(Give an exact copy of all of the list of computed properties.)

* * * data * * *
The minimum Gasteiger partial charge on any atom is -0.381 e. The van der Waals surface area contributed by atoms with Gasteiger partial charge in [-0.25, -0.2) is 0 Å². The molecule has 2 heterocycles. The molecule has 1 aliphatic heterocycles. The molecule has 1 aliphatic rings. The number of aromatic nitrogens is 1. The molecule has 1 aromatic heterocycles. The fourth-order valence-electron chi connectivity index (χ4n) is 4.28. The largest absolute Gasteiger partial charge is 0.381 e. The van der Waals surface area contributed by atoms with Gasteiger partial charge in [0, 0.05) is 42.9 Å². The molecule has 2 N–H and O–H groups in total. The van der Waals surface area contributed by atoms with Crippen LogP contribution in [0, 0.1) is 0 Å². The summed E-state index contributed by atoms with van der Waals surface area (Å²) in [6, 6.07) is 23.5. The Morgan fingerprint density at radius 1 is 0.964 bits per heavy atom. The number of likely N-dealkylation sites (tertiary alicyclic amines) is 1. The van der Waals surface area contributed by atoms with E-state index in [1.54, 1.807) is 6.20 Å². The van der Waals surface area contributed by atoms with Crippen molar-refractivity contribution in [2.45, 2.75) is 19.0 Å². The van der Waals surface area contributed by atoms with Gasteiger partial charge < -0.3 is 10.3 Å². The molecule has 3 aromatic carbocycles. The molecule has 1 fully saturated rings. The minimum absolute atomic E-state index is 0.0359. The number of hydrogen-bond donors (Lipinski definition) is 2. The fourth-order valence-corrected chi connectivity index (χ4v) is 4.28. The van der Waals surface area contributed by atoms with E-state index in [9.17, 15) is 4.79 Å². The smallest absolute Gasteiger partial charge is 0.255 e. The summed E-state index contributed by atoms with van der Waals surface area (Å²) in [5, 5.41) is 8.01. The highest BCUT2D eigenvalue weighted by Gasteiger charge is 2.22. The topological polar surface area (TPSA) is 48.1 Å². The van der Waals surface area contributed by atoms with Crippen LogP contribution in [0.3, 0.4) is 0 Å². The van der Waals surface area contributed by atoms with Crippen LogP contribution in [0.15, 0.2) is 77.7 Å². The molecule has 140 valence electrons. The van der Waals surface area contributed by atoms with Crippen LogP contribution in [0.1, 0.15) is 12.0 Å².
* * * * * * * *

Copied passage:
The minimum Gasteiger partial charge on any atom is -0.381 e. The van der Waals surface area contributed by atoms with Gasteiger partial charge in [-0.25, -0.2) is 0 Å². The molecule has 2 heterocycles. The molecule has 1 aliphatic heterocycles. The molecule has 1 aliphatic rings. The number of aromatic nitrogens is 1. The molecule has 1 aromatic heterocycles. The fourth-order valence-electron chi connectivity index (χ4n) is 4.28. The largest absolute Gasteiger partial charge is 0.381 e. The van der Waals surface area contributed by atoms with Gasteiger partial charge in [0, 0.05) is 42.9 Å². The molecule has 2 N–H and O–H groups in total. The van der Waals surface area contributed by atoms with Crippen LogP contribution in [0, 0.1) is 0 Å². The summed E-state index contributed by atoms with van der Waals surface area (Å²) in [6, 6.07) is 23.5. The Morgan fingerprint density at radius 1 is 0.964 bits per heavy atom. The number of likely N-dealkylation sites (tertiary alicyclic amines) is 1. The van der Waals surface area contributed by atoms with E-state index in [1.54, 1.807) is 6.20 Å². The van der Waals surface area contributed by atoms with Crippen molar-refractivity contribution in [2.45, 2.75) is 19.0 Å². The van der Waals surface area contributed by atoms with Gasteiger partial charge < -0.3 is 10.3 Å². The molecule has 3 aromatic carbocycles. The molecule has 1 fully saturated rings. The minimum absolute atomic E-state index is 0.0359. The number of hydrogen-bond donors (Lipinski definition) is 2. The fourth-order valence-corrected chi connectivity index (χ4v) is 4.28. The van der Waals surface area contributed by atoms with E-state index in [9.17, 15) is 4.79 Å². The smallest absolute Gasteiger partial charge is 0.255 e. The summed E-state index contributed by atoms with van der Waals surface area (Å²) in [5, 5.41) is 8.01. The highest BCUT2D eigenvalue weighted by Gasteiger charge is 2.22. The topological polar surface area (TPSA) is 48.1 Å². The van der Waals surface area contributed by atoms with Crippen LogP contribution in [0.3, 0.4) is 0 Å². The van der Waals surface area contributed by atoms with Crippen LogP contribution in [0.15, 0.2) is 77.7 Å². The molecule has 140 valence electrons. The van der Waals surface area contributed by atoms with Crippen LogP contribution in [0.1, 0.15) is 12.0 Å².